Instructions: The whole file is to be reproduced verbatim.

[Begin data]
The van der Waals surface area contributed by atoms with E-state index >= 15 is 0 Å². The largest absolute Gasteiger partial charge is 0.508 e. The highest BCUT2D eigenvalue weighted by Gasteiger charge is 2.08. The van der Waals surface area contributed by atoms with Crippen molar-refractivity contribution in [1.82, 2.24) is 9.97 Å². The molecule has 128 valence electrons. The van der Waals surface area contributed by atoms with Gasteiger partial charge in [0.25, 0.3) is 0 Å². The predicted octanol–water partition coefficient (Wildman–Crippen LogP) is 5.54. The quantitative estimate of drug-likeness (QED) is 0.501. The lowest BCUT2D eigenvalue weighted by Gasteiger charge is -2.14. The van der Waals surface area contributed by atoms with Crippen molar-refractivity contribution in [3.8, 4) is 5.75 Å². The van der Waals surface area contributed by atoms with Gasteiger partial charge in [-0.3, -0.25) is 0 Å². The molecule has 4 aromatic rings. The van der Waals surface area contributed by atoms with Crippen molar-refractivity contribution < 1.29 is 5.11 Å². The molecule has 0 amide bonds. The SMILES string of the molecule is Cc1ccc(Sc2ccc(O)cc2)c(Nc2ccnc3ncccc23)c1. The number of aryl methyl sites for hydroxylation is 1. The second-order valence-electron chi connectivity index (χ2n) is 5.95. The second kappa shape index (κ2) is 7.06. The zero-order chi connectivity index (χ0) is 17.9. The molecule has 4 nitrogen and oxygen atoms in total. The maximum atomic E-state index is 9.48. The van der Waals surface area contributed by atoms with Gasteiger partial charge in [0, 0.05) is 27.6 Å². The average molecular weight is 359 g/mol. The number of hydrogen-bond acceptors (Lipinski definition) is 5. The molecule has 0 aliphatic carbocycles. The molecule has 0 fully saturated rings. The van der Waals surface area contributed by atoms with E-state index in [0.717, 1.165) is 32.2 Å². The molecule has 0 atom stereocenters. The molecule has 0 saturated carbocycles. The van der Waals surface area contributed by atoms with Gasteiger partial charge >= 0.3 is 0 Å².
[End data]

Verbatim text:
The van der Waals surface area contributed by atoms with E-state index >= 15 is 0 Å². The largest absolute Gasteiger partial charge is 0.508 e. The highest BCUT2D eigenvalue weighted by Gasteiger charge is 2.08. The van der Waals surface area contributed by atoms with Crippen molar-refractivity contribution in [1.82, 2.24) is 9.97 Å². The molecule has 128 valence electrons. The van der Waals surface area contributed by atoms with Gasteiger partial charge in [0.25, 0.3) is 0 Å². The predicted octanol–water partition coefficient (Wildman–Crippen LogP) is 5.54. The quantitative estimate of drug-likeness (QED) is 0.501. The lowest BCUT2D eigenvalue weighted by Gasteiger charge is -2.14. The van der Waals surface area contributed by atoms with Crippen molar-refractivity contribution in [3.8, 4) is 5.75 Å². The van der Waals surface area contributed by atoms with Gasteiger partial charge in [-0.3, -0.25) is 0 Å². The molecule has 4 aromatic rings. The van der Waals surface area contributed by atoms with Crippen molar-refractivity contribution < 1.29 is 5.11 Å². The molecule has 0 amide bonds. The SMILES string of the molecule is Cc1ccc(Sc2ccc(O)cc2)c(Nc2ccnc3ncccc23)c1. The number of aryl methyl sites for hydroxylation is 1. The second-order valence-electron chi connectivity index (χ2n) is 5.95. The second kappa shape index (κ2) is 7.06. The zero-order chi connectivity index (χ0) is 17.9. The molecule has 4 nitrogen and oxygen atoms in total. The maximum atomic E-state index is 9.48. The van der Waals surface area contributed by atoms with Gasteiger partial charge in [0, 0.05) is 27.6 Å². The average molecular weight is 359 g/mol. The number of hydrogen-bond acceptors (Lipinski definition) is 5. The molecule has 0 aliphatic carbocycles. The molecule has 0 fully saturated rings. The van der Waals surface area contributed by atoms with E-state index in [0.717, 1.165) is 32.2 Å². The molecule has 0 atom stereocenters. The molecule has 0 saturated carbocycles. The van der Waals surface area contributed by atoms with Gasteiger partial charge >= 0.3 is 0 Å².